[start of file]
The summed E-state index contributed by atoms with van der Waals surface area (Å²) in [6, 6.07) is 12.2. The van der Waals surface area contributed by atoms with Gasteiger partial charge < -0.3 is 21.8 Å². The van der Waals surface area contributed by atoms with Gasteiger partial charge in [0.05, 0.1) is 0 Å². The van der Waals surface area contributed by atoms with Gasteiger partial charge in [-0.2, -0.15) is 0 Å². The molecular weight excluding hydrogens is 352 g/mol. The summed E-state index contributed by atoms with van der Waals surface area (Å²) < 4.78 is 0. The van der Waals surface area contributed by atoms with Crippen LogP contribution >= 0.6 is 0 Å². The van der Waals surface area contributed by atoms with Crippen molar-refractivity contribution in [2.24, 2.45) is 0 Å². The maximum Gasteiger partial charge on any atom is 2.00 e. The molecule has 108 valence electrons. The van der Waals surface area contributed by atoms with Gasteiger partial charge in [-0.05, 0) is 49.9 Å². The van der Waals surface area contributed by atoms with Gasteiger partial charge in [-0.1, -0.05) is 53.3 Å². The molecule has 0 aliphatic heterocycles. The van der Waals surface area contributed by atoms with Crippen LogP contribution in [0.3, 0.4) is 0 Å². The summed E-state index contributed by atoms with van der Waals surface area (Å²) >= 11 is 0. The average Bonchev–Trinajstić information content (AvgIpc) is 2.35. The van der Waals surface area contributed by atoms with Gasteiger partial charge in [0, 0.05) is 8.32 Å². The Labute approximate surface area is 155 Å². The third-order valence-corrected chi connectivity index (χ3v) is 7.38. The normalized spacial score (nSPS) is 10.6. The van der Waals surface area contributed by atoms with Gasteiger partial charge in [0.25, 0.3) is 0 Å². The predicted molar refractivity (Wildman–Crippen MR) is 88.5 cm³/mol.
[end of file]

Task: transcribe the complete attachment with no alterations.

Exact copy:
The summed E-state index contributed by atoms with van der Waals surface area (Å²) in [6, 6.07) is 12.2. The van der Waals surface area contributed by atoms with Gasteiger partial charge < -0.3 is 21.8 Å². The van der Waals surface area contributed by atoms with Gasteiger partial charge in [0.05, 0.1) is 0 Å². The van der Waals surface area contributed by atoms with Gasteiger partial charge in [-0.2, -0.15) is 0 Å². The molecular weight excluding hydrogens is 352 g/mol. The summed E-state index contributed by atoms with van der Waals surface area (Å²) < 4.78 is 0. The van der Waals surface area contributed by atoms with Crippen LogP contribution >= 0.6 is 0 Å². The van der Waals surface area contributed by atoms with Crippen molar-refractivity contribution in [2.24, 2.45) is 0 Å². The maximum Gasteiger partial charge on any atom is 2.00 e. The molecule has 108 valence electrons. The van der Waals surface area contributed by atoms with Gasteiger partial charge in [-0.05, 0) is 49.9 Å². The van der Waals surface area contributed by atoms with Gasteiger partial charge in [-0.1, -0.05) is 53.3 Å². The molecule has 0 aliphatic heterocycles. The van der Waals surface area contributed by atoms with Crippen LogP contribution in [0.3, 0.4) is 0 Å². The summed E-state index contributed by atoms with van der Waals surface area (Å²) >= 11 is 0. The average Bonchev–Trinajstić information content (AvgIpc) is 2.35. The van der Waals surface area contributed by atoms with Gasteiger partial charge in [0, 0.05) is 8.32 Å². The Labute approximate surface area is 155 Å². The third-order valence-corrected chi connectivity index (χ3v) is 7.38. The normalized spacial score (nSPS) is 10.6. The van der Waals surface area contributed by atoms with Gasteiger partial charge in [0.25, 0.3) is 0 Å². The predicted molar refractivity (Wildman–Crippen MR) is 88.5 cm³/mol.